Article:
David Haney: Blues Royale and Ota Benga of the Batwa
David Haney Trio
David Haney & Julian Priester
Pianist David Haney first came to the attention of the creative improvised music crowd through collaborations with trombonist Julian Priester. In addition to a variety of well-honed skills and fertile imagination, Haney's classical training enables him to expose the innards of composition while highlighting stylistic interconnectedness in a unique and resourceful manner. Two new releases continue in that vein but with somewhat of a twist. Blues Royale features Haney with a duo of bassists for postmodern explorations of seminal early country blues while Ota Benga of the Batwa pairs him once again with Priester for a program of historically inspired creative music.
All three musicians on Blues Royale create inspired music in the moment but this session's strength lies in the treatments given to classic tunes from influential country bluesmen of the '20s. Haney has chosen his muses wisely and kicks things off with a triple take on guitarist Tommy Johnson's "Big Road Blues . Johnson, a prototypical bluesman who, legend has it, went to the crossroads and sold his soul to the devil, penned "Big Road Blues with traces of rag and minstrel that Haney and bassists Mike Bisio and Adam Lane use to their musical advantage. These bassists have complementary styles and what is a somewhat peculiar trio benefits from their ability to pluck and bow simultaneously, resulting in a very warm earthy sound that is most appropriate to the material. Blind Willie Johnson's gospel-infused "Soul of a Man and Papa Harvey Hull's "France Blues likewise benefit from their approach. Haney, who plays the piano's insides as well as the keys, is surprisingly at his best here when augmenting and comping behind Bisio and Lane. They, one in the left channel and the other in the right, make this a fascinating and different study of the blues.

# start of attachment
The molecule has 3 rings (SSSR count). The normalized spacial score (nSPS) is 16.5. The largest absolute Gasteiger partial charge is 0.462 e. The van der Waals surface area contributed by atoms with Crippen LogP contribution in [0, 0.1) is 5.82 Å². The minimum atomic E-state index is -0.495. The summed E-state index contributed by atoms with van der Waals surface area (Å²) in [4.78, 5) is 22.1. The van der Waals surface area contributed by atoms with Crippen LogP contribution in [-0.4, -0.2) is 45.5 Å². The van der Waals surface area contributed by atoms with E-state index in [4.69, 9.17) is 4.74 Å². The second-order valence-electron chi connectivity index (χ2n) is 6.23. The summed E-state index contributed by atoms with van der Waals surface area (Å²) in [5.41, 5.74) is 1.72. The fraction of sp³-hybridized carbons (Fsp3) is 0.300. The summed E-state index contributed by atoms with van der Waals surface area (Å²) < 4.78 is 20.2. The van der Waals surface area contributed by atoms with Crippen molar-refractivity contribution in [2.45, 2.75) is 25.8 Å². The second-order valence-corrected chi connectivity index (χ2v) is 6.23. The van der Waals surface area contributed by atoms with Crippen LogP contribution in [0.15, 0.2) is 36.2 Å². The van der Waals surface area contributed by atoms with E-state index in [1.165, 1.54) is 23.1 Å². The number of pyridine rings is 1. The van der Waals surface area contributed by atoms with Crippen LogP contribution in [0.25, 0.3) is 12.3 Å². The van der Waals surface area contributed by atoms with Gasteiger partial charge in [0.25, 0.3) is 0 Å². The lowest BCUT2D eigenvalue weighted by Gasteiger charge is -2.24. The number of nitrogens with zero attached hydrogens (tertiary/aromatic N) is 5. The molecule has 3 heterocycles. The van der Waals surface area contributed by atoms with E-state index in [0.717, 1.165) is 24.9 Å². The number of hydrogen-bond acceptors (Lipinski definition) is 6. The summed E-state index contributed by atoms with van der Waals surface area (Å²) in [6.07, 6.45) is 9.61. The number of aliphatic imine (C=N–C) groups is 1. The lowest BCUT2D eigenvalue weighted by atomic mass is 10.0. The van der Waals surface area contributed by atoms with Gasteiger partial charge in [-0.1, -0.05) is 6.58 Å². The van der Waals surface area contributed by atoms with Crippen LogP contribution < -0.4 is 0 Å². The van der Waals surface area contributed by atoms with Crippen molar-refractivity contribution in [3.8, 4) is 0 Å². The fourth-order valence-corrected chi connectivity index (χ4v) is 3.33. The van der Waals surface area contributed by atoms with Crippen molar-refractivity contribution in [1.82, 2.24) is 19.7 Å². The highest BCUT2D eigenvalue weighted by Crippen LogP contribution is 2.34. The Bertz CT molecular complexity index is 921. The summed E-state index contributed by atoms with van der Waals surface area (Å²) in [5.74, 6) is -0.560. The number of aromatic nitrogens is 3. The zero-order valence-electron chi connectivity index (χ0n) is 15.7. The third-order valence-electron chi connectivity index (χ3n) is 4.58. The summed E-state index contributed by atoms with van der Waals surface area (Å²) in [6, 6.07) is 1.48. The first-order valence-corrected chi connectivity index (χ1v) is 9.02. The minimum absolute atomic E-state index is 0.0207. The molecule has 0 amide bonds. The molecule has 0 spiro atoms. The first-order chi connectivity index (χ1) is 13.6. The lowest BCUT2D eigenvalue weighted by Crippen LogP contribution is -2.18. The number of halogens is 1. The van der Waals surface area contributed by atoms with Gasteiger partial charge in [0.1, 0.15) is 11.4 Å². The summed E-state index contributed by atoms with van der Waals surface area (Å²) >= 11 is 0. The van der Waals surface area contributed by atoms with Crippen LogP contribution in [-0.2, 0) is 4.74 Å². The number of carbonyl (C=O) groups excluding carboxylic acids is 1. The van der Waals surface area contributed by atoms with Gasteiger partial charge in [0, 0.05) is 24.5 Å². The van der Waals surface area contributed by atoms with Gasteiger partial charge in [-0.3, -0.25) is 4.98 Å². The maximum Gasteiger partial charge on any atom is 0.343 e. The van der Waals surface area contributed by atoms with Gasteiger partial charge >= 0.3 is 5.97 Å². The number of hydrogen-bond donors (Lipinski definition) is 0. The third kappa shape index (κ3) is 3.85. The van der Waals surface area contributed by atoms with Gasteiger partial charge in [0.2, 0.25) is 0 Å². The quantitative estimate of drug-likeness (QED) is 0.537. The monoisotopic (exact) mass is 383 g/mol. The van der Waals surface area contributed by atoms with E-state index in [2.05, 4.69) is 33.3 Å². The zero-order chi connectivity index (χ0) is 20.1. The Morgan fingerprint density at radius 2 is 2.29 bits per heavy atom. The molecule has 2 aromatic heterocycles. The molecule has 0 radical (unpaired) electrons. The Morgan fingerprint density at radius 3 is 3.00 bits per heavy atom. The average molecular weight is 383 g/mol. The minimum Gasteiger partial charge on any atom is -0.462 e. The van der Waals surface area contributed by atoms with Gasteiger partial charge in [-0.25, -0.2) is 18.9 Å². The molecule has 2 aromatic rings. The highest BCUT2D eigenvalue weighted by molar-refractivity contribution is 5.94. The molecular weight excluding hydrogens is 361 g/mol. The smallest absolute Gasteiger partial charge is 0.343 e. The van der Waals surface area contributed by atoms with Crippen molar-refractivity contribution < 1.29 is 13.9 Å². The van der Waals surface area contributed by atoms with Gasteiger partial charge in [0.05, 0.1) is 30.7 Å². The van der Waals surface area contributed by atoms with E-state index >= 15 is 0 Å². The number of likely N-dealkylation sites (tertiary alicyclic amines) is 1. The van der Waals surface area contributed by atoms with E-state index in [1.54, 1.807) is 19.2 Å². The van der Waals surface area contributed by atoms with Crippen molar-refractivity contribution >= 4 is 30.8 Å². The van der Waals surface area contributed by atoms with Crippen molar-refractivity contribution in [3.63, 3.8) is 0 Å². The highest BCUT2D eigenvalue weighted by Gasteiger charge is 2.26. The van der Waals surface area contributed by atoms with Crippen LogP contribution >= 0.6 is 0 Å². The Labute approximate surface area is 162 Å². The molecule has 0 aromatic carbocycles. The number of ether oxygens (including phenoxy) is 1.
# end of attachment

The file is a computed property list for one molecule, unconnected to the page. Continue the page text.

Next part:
Ota Benga of the Batwa musically retells the tragic story of Ota Benga, a member of the African Batwa pygmy tribe who was brought to America in the early part of the 20th Century. Exhibited at the Bronx Zoo until outcry from African-American clergy ceased the display, Benga spent part of his life in an orphanage before relocating to Virginia where he eventually committed suicide. Priester's trombone has an absolutely gorgeous tone and patina on these meditative pieces; he blends beautifully with Haney's thoughtful chords on the opening "Theme for Ota and its subsequent variations. The story continues with stops that reveal the resolute "Batwa Spirit , the insides of "Howard Asylum and the inevitable conclusion "The End of Ota . A beautiful duet recording that exquisitely merges Haney's inventive chords with Priester's rich timbre against an historically interesting backdrop.
Tracks and Personnel
Tracks: Big Road Blues, Variation on Big Road Blues pt. 1, Variation on Big Road Blues pt. 2, Soul of a Man, France Blues, Old Landmark, Blues Royale, Just a Closer Walk With Thee, Cardboard Watch Dog, Good Morning and Good Bye, Blue Savannah.
Personnel: David Haney: piano; Mike Bisio: bass; Adam Lane: bass.
Ota Benga of the Batwa
Tracks: Part 1 - Theme for Ota, Part 2 - Variation on a Theme for Ota, Part 3 - Variation on a Variation for Benga, Part 4 - Batwa Spirit, Part 5 - Glasberg, Part 6 - Howard Asylum, Part 7 - Like Dersu Uzala, Part 8 - Fire Speaks and recedes, Part 9 - Sense Her, Part 10 - Sea of Glass, Part 11 - Shuffle, Part 12 - Uttarakuru, Part 13 - The End of Ota.
Personnel: David Haney: piano; Julian Priester: trombone.